It was released in 1956. It appeared in every episode of “Frasier” save one. It was in Chandler and Joey’s apartment in the first season of “Friends.” Larry King is sitting in it on the cover his book. It was designed by Charles and Ray Eames and sold through the Herman Miller furniture company. It’s the Eames Lounge Chair. It also serves as a focal point to Wendy Kaplan’s presentation “California Design: Living in a Modern Way from 1930-1965.” Kaplan recently spoke to San Francisco’s American Decorative Arts Forum of Northern California, (ADAF) an affiliated support group of the Fine Art Museums of San Francisco.
With economic uncertainties an undercurrent of the antique and collectibles trade and a growing concern for just where the next generation of collectors will come from, the ADAF offers a formula that could be replicated in more American cities, forum organizers said. The ADAF is just one of several San Francisco groups using public spaces and presentations to stimulate renewed interest in collecting and preserving American decorative arts.
Since 1983, the American Decorative Arts Forum has promoted fellowship among San Francisco Bay Area antique collectors by providing them with monthly meetings, events, and lectures delivered by authoritative speakers. The presentation made by Kaplan of the Los Angeles County Museum of Art (LACMA), like all others, was preceded by a mini-show of items relevant to the talk brought in and displayed by members from their own collections. The mini-show at Kaplan’s presentation produced an Eames splint which was a forerunner in the development of the iconic chair. Informative tours and seminars, receptions in members’ homes, and additional opportunities to share information and treasures with other members are all part of this effective and fun organization.
“We define decorative arts,” said Gordon Fine, president of the forum, “as anything made or used in America, and that covers a lot!” The ADAF defines American decorative arts as:
” … the surviving objects of American make or use, such as furniture, lighting devices, ceramics, silver, textiles, utensils and other household decorations. Decorative arts are distinguished from fine art—usually paintings, sculpture and architecture—in two ways: First, the objects were usually made to serve a purpose superseding the aesthetic merit they may possess; and second, their makers, whether a school girl, silversmith, itinerant artist or cabinetmaker, generally did not consider themselves an “artist” in the way we define that word today. The decorative arts serve to document a historical period and way of life; they allow us today to understand better our diverse but collective past.”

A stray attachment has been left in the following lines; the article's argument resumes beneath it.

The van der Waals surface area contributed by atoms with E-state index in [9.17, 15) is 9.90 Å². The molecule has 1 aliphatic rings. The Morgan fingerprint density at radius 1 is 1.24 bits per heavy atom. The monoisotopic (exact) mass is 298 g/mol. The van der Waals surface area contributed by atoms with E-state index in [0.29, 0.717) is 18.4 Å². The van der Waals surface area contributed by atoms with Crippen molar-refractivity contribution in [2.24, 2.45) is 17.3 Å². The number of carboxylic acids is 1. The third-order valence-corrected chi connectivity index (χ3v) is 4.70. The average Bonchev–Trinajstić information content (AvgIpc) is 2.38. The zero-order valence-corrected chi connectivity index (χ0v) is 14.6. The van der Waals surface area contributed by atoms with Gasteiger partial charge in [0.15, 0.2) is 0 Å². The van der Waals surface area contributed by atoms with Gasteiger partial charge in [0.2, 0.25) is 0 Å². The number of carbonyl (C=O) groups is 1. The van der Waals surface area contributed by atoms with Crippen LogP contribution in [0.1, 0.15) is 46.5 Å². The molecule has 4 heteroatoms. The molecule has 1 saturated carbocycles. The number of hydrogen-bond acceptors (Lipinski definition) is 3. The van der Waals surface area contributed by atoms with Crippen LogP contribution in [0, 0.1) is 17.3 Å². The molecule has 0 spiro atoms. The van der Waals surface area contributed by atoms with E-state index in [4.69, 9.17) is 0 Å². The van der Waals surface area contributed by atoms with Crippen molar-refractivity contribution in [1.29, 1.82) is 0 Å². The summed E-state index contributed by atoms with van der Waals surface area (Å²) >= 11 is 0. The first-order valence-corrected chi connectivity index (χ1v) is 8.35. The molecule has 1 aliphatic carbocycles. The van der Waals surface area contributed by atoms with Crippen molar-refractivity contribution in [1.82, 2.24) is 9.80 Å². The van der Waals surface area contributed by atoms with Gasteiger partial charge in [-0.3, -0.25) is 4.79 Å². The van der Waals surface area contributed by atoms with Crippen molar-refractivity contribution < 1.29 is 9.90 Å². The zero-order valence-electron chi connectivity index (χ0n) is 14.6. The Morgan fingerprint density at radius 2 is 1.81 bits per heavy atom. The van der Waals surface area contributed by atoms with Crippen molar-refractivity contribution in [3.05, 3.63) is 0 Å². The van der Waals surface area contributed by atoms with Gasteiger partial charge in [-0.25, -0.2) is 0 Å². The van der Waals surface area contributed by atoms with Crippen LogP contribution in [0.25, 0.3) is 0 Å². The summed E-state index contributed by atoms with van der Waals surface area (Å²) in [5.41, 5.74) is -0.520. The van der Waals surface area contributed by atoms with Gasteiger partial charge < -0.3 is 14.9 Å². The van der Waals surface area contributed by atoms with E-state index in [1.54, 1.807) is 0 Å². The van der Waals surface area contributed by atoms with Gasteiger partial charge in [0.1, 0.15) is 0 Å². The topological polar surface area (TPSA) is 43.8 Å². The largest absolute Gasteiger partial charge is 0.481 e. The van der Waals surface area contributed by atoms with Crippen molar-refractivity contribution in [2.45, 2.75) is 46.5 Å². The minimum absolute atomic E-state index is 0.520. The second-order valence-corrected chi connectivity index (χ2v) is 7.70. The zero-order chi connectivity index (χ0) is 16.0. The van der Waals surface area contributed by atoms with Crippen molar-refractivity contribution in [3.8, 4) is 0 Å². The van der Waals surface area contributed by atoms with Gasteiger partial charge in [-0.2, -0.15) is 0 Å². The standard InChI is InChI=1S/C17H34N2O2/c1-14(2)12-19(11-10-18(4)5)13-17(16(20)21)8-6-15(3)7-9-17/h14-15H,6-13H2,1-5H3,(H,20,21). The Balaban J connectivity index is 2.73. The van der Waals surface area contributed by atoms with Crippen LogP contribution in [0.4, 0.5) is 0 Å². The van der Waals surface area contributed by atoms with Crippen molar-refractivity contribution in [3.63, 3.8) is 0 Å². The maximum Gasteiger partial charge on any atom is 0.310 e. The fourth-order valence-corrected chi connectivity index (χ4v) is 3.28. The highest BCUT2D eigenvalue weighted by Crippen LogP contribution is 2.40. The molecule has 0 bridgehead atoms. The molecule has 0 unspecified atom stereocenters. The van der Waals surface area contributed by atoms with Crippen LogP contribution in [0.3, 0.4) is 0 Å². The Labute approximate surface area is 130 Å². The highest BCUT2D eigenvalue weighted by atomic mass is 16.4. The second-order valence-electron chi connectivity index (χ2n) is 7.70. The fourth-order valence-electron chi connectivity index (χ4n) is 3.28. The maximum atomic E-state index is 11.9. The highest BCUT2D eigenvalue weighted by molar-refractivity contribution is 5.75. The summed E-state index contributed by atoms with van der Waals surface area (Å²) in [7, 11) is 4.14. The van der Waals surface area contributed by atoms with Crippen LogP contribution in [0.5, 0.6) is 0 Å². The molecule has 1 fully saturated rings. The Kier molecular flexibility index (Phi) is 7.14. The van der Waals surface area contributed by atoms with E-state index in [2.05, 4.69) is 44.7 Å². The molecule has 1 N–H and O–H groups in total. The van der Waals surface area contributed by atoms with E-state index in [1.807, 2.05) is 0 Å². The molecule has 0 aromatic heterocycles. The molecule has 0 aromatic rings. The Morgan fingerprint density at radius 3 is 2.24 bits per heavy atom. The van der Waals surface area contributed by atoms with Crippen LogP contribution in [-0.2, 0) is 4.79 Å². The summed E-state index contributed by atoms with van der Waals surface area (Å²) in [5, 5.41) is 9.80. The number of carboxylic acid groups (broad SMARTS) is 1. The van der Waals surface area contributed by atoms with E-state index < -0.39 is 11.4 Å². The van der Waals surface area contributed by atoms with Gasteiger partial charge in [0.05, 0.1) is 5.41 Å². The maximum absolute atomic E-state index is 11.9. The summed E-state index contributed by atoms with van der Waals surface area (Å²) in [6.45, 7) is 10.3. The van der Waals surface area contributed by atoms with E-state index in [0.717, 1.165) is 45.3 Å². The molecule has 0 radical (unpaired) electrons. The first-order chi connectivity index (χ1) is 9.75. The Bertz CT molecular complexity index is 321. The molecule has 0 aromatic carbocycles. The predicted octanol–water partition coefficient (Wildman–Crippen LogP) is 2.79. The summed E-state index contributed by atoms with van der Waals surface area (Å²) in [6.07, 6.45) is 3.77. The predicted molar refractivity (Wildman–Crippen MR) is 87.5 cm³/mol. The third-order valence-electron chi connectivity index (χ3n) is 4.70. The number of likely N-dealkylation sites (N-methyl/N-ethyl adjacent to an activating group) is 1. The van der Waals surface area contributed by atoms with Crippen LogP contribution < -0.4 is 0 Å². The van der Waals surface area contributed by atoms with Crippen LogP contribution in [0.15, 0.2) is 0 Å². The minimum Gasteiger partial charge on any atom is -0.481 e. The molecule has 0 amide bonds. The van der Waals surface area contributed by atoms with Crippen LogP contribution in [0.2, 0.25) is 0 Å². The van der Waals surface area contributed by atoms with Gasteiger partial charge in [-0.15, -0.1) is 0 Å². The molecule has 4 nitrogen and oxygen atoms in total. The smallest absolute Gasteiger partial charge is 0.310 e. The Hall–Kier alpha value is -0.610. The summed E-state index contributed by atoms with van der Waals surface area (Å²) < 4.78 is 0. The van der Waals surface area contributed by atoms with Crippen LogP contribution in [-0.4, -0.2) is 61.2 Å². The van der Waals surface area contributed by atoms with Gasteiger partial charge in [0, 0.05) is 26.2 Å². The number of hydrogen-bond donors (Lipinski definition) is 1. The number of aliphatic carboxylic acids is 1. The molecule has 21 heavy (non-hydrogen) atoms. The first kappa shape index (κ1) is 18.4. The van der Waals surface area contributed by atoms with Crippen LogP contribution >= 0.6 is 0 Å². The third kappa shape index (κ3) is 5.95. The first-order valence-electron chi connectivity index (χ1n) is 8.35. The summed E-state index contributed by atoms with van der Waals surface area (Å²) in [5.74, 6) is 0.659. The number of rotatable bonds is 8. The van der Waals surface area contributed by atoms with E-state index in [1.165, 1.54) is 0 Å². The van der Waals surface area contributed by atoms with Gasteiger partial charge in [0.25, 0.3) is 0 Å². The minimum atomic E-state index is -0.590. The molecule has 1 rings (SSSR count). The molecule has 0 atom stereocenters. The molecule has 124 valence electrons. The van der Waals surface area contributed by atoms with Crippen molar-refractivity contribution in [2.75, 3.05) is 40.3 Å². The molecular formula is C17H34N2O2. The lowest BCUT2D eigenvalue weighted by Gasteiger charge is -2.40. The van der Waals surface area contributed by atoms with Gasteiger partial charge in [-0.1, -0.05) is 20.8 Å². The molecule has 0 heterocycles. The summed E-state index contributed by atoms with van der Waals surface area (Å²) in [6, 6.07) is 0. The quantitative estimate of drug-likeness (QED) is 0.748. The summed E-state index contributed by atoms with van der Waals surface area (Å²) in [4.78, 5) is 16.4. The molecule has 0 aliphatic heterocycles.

The forum has about 200 members. It is an affiliate organization of the Fine Art Museums of San Francisco, the flagships of which are the de Young Museum of Art located in Golden Gate Park and the Legion of Honor in Lincoln Park right on the edge of the Pacific Ocean. Additional support groups include those devoted exclusively to ceramics, those to textiles, and those concerned about educating young museum attendees.
“Our application and renewal forms ask members to specify their areas of interest and our members are not shy about expressing their interests to me and to other board members,” said Susan Doherty, program chair for the ADAF, who selects the program content and speakers. “We also offer the opportunity to sponsor scheduled lectures for $500. Though that amount covers only a small portion of the cost of each lecture, it allows members to show support for a given topic and/or to honor an individual with an interest in that given topic.”
Doherty comes into her volunteer position having already served in a similar capacity at the Greenwich Antiques Society of The Bruce Museum in Greenwich, Conn. “Our members have a broad range of interests,” she said, “from the 18th century to the 21st, from furniture to ceramics, textiles, and architecture. This guarantees that you cannot thrill everyone with every lecture. But most members enjoy learning how one period influences and/or reacts to another, how one medium influences another, and how history influences the way we live and the objects we choose to live with.” With this in mind, Doherty schedules at least one lecture covering material from most major style periods and varies the mediums covered.